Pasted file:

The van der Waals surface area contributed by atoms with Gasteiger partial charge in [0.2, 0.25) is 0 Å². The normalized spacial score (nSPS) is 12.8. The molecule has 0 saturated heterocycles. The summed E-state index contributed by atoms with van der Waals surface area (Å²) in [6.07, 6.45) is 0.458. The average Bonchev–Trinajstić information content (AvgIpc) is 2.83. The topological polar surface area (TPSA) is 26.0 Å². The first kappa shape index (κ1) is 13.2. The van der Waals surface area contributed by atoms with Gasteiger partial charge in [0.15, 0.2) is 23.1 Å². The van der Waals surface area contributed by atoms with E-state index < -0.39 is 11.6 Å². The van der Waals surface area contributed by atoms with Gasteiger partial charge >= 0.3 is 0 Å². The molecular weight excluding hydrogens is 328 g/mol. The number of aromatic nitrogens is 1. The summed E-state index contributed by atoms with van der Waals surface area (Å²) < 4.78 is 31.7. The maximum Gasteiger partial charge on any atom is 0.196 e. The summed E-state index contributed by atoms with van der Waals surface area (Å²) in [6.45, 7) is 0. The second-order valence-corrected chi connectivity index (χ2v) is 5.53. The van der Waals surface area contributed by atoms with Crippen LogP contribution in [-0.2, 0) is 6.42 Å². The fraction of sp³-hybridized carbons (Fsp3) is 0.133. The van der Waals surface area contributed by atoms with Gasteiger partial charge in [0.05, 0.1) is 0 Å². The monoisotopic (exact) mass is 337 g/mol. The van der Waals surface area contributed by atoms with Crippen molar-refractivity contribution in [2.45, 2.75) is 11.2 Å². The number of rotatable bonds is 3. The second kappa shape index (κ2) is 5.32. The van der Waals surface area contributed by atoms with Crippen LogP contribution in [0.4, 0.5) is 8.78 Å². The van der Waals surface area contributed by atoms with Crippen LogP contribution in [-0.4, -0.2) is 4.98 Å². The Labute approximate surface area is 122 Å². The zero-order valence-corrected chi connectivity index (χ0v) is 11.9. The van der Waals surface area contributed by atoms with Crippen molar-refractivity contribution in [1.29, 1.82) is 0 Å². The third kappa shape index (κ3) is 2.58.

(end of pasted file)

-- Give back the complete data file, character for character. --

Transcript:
The van der Waals surface area contributed by atoms with Gasteiger partial charge in [0.2, 0.25) is 0 Å². The normalized spacial score (nSPS) is 12.8. The molecule has 0 saturated heterocycles. The summed E-state index contributed by atoms with van der Waals surface area (Å²) in [6.07, 6.45) is 0.458. The average Bonchev–Trinajstić information content (AvgIpc) is 2.83. The topological polar surface area (TPSA) is 26.0 Å². The first kappa shape index (κ1) is 13.2. The van der Waals surface area contributed by atoms with Gasteiger partial charge in [0.15, 0.2) is 23.1 Å². The van der Waals surface area contributed by atoms with E-state index < -0.39 is 11.6 Å². The van der Waals surface area contributed by atoms with Gasteiger partial charge >= 0.3 is 0 Å². The molecular weight excluding hydrogens is 328 g/mol. The number of aromatic nitrogens is 1. The summed E-state index contributed by atoms with van der Waals surface area (Å²) < 4.78 is 31.7. The maximum Gasteiger partial charge on any atom is 0.196 e. The summed E-state index contributed by atoms with van der Waals surface area (Å²) in [6.45, 7) is 0. The second-order valence-corrected chi connectivity index (χ2v) is 5.53. The van der Waals surface area contributed by atoms with Crippen LogP contribution in [-0.2, 0) is 6.42 Å². The fraction of sp³-hybridized carbons (Fsp3) is 0.133. The van der Waals surface area contributed by atoms with Gasteiger partial charge in [0.05, 0.1) is 0 Å². The monoisotopic (exact) mass is 337 g/mol. The van der Waals surface area contributed by atoms with Crippen molar-refractivity contribution in [2.45, 2.75) is 11.2 Å². The number of rotatable bonds is 3. The second kappa shape index (κ2) is 5.32. The van der Waals surface area contributed by atoms with Crippen LogP contribution in [0.4, 0.5) is 8.78 Å². The van der Waals surface area contributed by atoms with Crippen LogP contribution in [-0.4, -0.2) is 4.98 Å². The Labute approximate surface area is 122 Å². The zero-order valence-corrected chi connectivity index (χ0v) is 11.9. The van der Waals surface area contributed by atoms with Crippen molar-refractivity contribution in [1.29, 1.82) is 0 Å². The third kappa shape index (κ3) is 2.58.